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code proposal seems dead

Monday, July 03, 2017 15:27 PM
Written by Stan Maddux
Category: Local News

A proposed crackdown on junk and other code violations in LaPorte County is dead and chances of it being resurrected appear slim.
Originally, the measure called for the hiring of a code enforcement officer and contained provisions governing unsightly homes, junk, noise and high weeds.
An outpouring of opposition resulted in the proposal being gutted June 19 by the LaPorte County Commissioners to provide just for the hiring of a code enforcement officer and penalties for junk vehicles.
It was then sent for further review to the LaPorte County Plan Commission, where it died June 27 on a unanimous vote not to consider the matter.
Mike Gonder, a LaPorte County Commissioner also serving on the Plan Commission, said Monday he doesn't want the idea to ever surface again.
He questioned how such a measure ethically could be enforced when roadsides owned by county government and even state government have areas not properly mowed.
''It's selective policing,'' Gonder said.
He also said ordinances already exist to address the concerns in the unincorporated areas.
LaPorte County Commissioner Rich Mrozinski and other supporters of the proposal, though, claim existing laws in the county books require more teeth in some cases and a code enforcement officer would alleviate an overburdened sheriff's department of upholding the codes.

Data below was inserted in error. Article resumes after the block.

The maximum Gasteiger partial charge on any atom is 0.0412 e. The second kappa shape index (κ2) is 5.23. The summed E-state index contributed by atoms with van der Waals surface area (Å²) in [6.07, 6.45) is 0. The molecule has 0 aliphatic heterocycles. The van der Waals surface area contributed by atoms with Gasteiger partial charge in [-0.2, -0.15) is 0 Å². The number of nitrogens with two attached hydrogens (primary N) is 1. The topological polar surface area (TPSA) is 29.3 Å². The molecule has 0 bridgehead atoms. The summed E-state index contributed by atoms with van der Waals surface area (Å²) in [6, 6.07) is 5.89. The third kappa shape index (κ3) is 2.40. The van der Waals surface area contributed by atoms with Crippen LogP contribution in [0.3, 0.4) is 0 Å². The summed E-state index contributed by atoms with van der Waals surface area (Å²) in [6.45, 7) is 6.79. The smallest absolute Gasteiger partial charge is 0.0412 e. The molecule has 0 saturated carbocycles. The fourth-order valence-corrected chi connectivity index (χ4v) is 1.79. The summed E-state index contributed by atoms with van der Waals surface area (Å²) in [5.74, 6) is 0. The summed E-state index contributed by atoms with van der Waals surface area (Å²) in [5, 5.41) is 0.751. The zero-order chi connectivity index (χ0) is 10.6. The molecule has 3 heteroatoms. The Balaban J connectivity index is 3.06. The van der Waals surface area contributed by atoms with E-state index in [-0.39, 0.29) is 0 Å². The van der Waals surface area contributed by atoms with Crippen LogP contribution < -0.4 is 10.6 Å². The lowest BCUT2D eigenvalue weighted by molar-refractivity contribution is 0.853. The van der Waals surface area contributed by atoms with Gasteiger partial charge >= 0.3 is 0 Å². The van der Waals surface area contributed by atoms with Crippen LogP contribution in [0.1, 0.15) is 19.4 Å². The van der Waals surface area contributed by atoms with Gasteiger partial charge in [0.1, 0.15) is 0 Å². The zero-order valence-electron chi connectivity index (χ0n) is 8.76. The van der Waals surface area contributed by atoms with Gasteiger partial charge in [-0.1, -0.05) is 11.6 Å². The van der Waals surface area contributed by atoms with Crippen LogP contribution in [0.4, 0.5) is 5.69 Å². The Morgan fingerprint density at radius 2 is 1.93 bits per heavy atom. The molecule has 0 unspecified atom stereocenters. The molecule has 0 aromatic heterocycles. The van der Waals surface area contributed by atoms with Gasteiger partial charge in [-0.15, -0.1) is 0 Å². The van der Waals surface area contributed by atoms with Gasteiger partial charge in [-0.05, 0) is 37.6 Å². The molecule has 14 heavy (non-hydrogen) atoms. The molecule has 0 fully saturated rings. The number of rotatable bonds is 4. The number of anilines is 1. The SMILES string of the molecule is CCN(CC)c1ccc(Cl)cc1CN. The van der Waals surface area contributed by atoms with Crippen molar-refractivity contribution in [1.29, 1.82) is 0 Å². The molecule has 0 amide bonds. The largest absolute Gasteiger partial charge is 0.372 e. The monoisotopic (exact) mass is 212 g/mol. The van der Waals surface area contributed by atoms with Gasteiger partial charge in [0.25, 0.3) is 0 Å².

Gonder along with Mrozinski and Dr. Vidya Kora make up the three members on the LaPorte County Commisioner.
On Monday, Kora said he was fine with the action taken by the Plan Commission and he would not favor giving the measure consideration again unless there was a favorable recommendation from the Plan Commission.
The decision comes two months after a proposal to restrict the use of firearms in LaPorte County died after confronted by an even angrier outpouring of opposition.
Many of the opponents felt the provisions on noise in the code enforcement proposal was a back door way of trying to restrict the use of guns.
Gonder, though, emphasized that was not the case.
''The intent of any of these ordinances was not to take away anyone's gun rights,'' said Gonder.
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